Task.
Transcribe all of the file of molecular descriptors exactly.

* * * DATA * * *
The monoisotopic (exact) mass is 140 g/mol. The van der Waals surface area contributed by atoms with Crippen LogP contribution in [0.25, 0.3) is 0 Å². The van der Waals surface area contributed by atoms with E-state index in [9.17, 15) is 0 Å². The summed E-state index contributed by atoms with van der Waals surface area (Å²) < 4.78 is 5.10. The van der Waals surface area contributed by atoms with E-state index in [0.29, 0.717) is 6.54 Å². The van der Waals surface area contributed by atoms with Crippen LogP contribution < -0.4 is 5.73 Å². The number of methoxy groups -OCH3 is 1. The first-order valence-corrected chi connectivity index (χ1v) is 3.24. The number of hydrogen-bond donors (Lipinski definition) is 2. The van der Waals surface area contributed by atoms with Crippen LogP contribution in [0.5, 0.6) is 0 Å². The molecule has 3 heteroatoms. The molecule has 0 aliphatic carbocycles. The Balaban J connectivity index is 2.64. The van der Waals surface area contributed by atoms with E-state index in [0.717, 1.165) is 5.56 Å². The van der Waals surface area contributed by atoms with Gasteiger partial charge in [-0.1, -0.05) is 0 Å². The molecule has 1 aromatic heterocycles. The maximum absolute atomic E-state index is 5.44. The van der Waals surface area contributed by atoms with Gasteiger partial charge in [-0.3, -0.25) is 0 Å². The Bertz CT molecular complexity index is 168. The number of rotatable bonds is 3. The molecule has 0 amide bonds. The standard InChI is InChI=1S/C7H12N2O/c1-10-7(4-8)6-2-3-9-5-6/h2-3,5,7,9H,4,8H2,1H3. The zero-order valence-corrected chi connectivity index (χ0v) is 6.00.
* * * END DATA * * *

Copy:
The monoisotopic (exact) mass is 140 g/mol. The van der Waals surface area contributed by atoms with Crippen LogP contribution in [0.25, 0.3) is 0 Å². The van der Waals surface area contributed by atoms with E-state index in [9.17, 15) is 0 Å². The summed E-state index contributed by atoms with van der Waals surface area (Å²) < 4.78 is 5.10. The van der Waals surface area contributed by atoms with E-state index in [0.29, 0.717) is 6.54 Å². The van der Waals surface area contributed by atoms with Crippen LogP contribution < -0.4 is 5.73 Å². The number of methoxy groups -OCH3 is 1. The first-order valence-corrected chi connectivity index (χ1v) is 3.24. The number of hydrogen-bond donors (Lipinski definition) is 2. The van der Waals surface area contributed by atoms with Crippen LogP contribution in [0.5, 0.6) is 0 Å². The molecule has 3 heteroatoms. The molecule has 0 aliphatic carbocycles. The Balaban J connectivity index is 2.64. The van der Waals surface area contributed by atoms with E-state index in [0.717, 1.165) is 5.56 Å². The van der Waals surface area contributed by atoms with Gasteiger partial charge in [-0.1, -0.05) is 0 Å². The molecule has 1 aromatic heterocycles. The maximum absolute atomic E-state index is 5.44. The van der Waals surface area contributed by atoms with Gasteiger partial charge in [-0.3, -0.25) is 0 Å². The Bertz CT molecular complexity index is 168. The number of rotatable bonds is 3. The molecule has 0 amide bonds. The standard InChI is InChI=1S/C7H12N2O/c1-10-7(4-8)6-2-3-9-5-6/h2-3,5,7,9H,4,8H2,1H3. The zero-order valence-corrected chi connectivity index (χ0v) is 6.00.